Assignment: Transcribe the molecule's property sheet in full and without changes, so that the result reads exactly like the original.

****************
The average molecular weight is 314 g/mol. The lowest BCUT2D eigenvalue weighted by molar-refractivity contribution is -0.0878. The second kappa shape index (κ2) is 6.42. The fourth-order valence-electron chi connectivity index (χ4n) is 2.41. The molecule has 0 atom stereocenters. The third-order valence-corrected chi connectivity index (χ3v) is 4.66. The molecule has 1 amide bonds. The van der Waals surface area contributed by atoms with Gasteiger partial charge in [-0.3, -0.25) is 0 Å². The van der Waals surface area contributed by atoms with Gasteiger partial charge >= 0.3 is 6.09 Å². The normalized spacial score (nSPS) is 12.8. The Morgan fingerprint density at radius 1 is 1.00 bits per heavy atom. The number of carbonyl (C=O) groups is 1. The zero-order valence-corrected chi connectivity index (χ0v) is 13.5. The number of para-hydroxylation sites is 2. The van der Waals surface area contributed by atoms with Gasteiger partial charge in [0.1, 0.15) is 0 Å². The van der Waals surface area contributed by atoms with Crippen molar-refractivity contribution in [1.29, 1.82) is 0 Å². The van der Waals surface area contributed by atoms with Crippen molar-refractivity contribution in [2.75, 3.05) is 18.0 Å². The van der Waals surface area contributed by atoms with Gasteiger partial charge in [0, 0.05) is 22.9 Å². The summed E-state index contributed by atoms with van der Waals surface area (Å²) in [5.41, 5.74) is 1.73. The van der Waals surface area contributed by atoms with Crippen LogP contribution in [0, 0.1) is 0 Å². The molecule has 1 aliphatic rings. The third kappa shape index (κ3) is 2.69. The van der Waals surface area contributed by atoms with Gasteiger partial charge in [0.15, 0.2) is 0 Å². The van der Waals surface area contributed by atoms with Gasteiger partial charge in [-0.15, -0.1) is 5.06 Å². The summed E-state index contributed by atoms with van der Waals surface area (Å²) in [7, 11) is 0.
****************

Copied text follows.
The average molecular weight is 314 g/mol. The lowest BCUT2D eigenvalue weighted by molar-refractivity contribution is -0.0878. The second kappa shape index (κ2) is 6.42. The fourth-order valence-electron chi connectivity index (χ4n) is 2.41. The molecule has 0 atom stereocenters. The third-order valence-corrected chi connectivity index (χ3v) is 4.66. The molecule has 1 amide bonds. The van der Waals surface area contributed by atoms with Gasteiger partial charge in [-0.3, -0.25) is 0 Å². The van der Waals surface area contributed by atoms with Gasteiger partial charge >= 0.3 is 6.09 Å². The normalized spacial score (nSPS) is 12.8. The Morgan fingerprint density at radius 1 is 1.00 bits per heavy atom. The number of carbonyl (C=O) groups is 1. The zero-order valence-corrected chi connectivity index (χ0v) is 13.5. The number of para-hydroxylation sites is 2. The van der Waals surface area contributed by atoms with Gasteiger partial charge in [0.1, 0.15) is 0 Å². The van der Waals surface area contributed by atoms with Crippen molar-refractivity contribution in [1.29, 1.82) is 0 Å². The van der Waals surface area contributed by atoms with Crippen molar-refractivity contribution in [2.75, 3.05) is 18.0 Å². The van der Waals surface area contributed by atoms with Gasteiger partial charge in [0, 0.05) is 22.9 Å². The summed E-state index contributed by atoms with van der Waals surface area (Å²) in [5.41, 5.74) is 1.73. The van der Waals surface area contributed by atoms with Crippen LogP contribution in [0, 0.1) is 0 Å². The molecule has 1 aliphatic rings. The third kappa shape index (κ3) is 2.69. The van der Waals surface area contributed by atoms with Gasteiger partial charge in [0.15, 0.2) is 0 Å². The van der Waals surface area contributed by atoms with Gasteiger partial charge in [-0.15, -0.1) is 5.06 Å². The summed E-state index contributed by atoms with van der Waals surface area (Å²) in [7, 11) is 0.